Emptying of sludge - How can we know the consistency of the fecal sludge during the emptying if it can be pumped or not?

  • andriamanjakagael
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Emptying of sludge - How can we know the consistency of the fecal sludge during the emptying if it can be pumped or not?

Hi,
I have a subject which I'd like have your opinion: ''How can we know the consistency of the fecal sludge during the emptying if it can be pumped or not?''
Thanks
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  • JKMakowka
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Re: Emptying of sludge - How can we know the consistency of the fecal sludge during the emptying if it can be pumped or not?

That depends on the type of on-site sanitation system.
For septic tanks there is usually enough liquid to pump the majority of the sludge, but it might require some manual mixing and trying to break up the often consolidated sludge bottom.

Other on-site systems like pit latrines you can rarely pump, except maybe by adding quite a lot of water and mixing before pumping.

Krischan Makowka
Microbiologist & emergency WASH specialist
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  • goeco
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Re: Emptying of sludge - How can we know the consistency of the fecal sludge during the emptying if it can be pumped or not?

Isn't the question more about methods for determining at what consistency sludge is "pumpeable" and at what point it is not, rather than generalisations about the system it came from? Wouldn't this depend on the equipment used?

In my view would be nice to have input from participants representing innovations taking place in this area... there are a range of these described in this forum, some funded by benefactors who I'm sure would like to see information flow.

cheers
Dean

Dean Satchell, M For. Sc.
Go-Eco Sustainable Solutions
www.go-eco.co.nz
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Re: Emptying of sludge - How can we know the consistency of the fecal sludge during the emptying if it can be pumped or not?

Yeah, but the original question was not very detailed to begin with, and I guess the original poster should first clarify what he/she was referring to before expecting someone to spend time to write more than the general answer I provided.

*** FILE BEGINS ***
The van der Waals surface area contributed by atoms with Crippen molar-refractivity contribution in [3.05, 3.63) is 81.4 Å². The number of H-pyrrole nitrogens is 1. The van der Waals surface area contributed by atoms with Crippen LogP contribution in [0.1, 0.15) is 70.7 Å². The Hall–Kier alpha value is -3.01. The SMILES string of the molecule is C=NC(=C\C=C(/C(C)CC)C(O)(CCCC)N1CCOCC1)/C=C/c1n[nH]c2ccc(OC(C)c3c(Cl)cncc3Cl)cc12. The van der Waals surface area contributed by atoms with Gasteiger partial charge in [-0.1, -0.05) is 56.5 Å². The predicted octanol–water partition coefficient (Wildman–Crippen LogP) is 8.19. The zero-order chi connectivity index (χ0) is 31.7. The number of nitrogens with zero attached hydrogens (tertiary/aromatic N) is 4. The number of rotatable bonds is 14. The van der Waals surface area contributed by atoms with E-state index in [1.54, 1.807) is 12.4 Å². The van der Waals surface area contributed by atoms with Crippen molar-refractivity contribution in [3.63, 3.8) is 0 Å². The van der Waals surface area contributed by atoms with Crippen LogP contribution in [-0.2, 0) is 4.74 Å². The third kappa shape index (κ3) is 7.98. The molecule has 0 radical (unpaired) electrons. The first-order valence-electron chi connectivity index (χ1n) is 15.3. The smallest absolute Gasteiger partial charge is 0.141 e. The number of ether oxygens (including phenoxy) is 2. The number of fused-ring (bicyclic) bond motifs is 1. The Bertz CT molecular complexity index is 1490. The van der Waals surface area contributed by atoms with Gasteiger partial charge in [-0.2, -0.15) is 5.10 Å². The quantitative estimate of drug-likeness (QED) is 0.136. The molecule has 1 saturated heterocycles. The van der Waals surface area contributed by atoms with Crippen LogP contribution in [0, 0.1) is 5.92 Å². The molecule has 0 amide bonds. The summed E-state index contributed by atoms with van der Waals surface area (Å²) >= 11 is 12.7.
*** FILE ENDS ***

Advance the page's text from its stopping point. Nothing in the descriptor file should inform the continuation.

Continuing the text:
Krischan Makowka
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  • kevintayler
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Re: Emptying of sludge - How can we know the consistency of the fecal sludge during the emptying if it can be pumped or not?

I agree that it would be useful if the question could be clarified. However, here are some initial thoughts, based on my own experience.

First, I would say that, in addition to septic tanks, many leach pits are pumpeable. Experience in Indonesia shows that there is sometimes a need to mix some water with the pit contents before pumping it and it is possible that some hard consolidated sludge remains in the bottom of pits (and septic tanks) that have not been pumped for some time. The research from e Thekwini in South Africa shows that some dry pit latrines contain faecal sludge that cannot be pumped but there are other places in Africa, for instance Dakar, where septage has a high water content and certainly can be pumped.

Perhaps the best way to make a quick initial assessment is to assess what is already happening. Do vacuum tankers operate and if so what does the material that they discharge look like - is it thick or thin? Of course, there is always the possibility that they are only taking the top layer from the sludge in the tank/pit but observation of existing practice and talking to tanker operators and manual emptiers will give an idea of the existing situation

Kevin Tayler
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  • ddiba
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Re: Emptying of sludge - How can we know the consistency of the fecal sludge during the emptying if it can be pumped or not?

I also think it is quite hard to understand the real intention of the question as originally posted. I would assume that it is emptiers who would be interested in knowing the consistency of the faecal sludge, ideally before they arrive at the facility itself. However, I don't see a scenario of facility users doing the consistency test themselves so I think simple observation could serve the purpose.

In the case of Kampala-Uganda, vacuum truck operators usually have an idea of what sludge consistency to expect in particular areas but what I have seen them do a lot also is to pour water in pits so as to make the sludge more workable before pumping it out.

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Daniel

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